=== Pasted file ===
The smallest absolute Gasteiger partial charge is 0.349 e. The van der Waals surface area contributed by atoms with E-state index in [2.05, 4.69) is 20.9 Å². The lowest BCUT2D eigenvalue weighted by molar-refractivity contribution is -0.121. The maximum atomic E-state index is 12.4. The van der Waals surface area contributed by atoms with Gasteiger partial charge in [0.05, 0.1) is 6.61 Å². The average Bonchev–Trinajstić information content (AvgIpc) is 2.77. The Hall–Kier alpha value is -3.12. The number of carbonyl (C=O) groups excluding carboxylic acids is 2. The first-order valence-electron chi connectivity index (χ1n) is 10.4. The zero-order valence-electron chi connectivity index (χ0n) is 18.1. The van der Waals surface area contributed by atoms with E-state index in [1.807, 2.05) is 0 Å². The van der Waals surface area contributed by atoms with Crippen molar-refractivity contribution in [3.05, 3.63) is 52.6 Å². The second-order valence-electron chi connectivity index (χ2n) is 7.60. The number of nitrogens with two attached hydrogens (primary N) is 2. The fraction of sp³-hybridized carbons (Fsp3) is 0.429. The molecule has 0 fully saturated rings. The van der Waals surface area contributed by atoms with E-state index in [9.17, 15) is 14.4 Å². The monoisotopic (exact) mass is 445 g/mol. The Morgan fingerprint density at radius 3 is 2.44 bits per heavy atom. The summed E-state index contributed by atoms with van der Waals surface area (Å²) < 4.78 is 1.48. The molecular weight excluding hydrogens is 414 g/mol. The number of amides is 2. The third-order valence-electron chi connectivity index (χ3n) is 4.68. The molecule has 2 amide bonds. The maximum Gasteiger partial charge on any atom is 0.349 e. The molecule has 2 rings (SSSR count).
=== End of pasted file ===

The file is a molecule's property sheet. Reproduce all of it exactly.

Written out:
The smallest absolute Gasteiger partial charge is 0.349 e. The van der Waals surface area contributed by atoms with E-state index in [2.05, 4.69) is 20.9 Å². The lowest BCUT2D eigenvalue weighted by molar-refractivity contribution is -0.121. The maximum atomic E-state index is 12.4. The van der Waals surface area contributed by atoms with Gasteiger partial charge in [0.05, 0.1) is 6.61 Å². The average Bonchev–Trinajstić information content (AvgIpc) is 2.77. The Hall–Kier alpha value is -3.12. The number of carbonyl (C=O) groups excluding carboxylic acids is 2. The first-order valence-electron chi connectivity index (χ1n) is 10.4. The zero-order valence-electron chi connectivity index (χ0n) is 18.1. The van der Waals surface area contributed by atoms with E-state index in [1.807, 2.05) is 0 Å². The van der Waals surface area contributed by atoms with Crippen molar-refractivity contribution in [3.05, 3.63) is 52.6 Å². The second-order valence-electron chi connectivity index (χ2n) is 7.60. The number of nitrogens with two attached hydrogens (primary N) is 2. The fraction of sp³-hybridized carbons (Fsp3) is 0.429. The molecule has 0 fully saturated rings. The van der Waals surface area contributed by atoms with E-state index in [9.17, 15) is 14.4 Å². The monoisotopic (exact) mass is 445 g/mol. The Morgan fingerprint density at radius 3 is 2.44 bits per heavy atom. The summed E-state index contributed by atoms with van der Waals surface area (Å²) < 4.78 is 1.48. The molecular weight excluding hydrogens is 414 g/mol. The number of amides is 2. The third-order valence-electron chi connectivity index (χ3n) is 4.68. The molecule has 2 amide bonds. The maximum Gasteiger partial charge on any atom is 0.349 e. The molecule has 2 rings (SSSR count).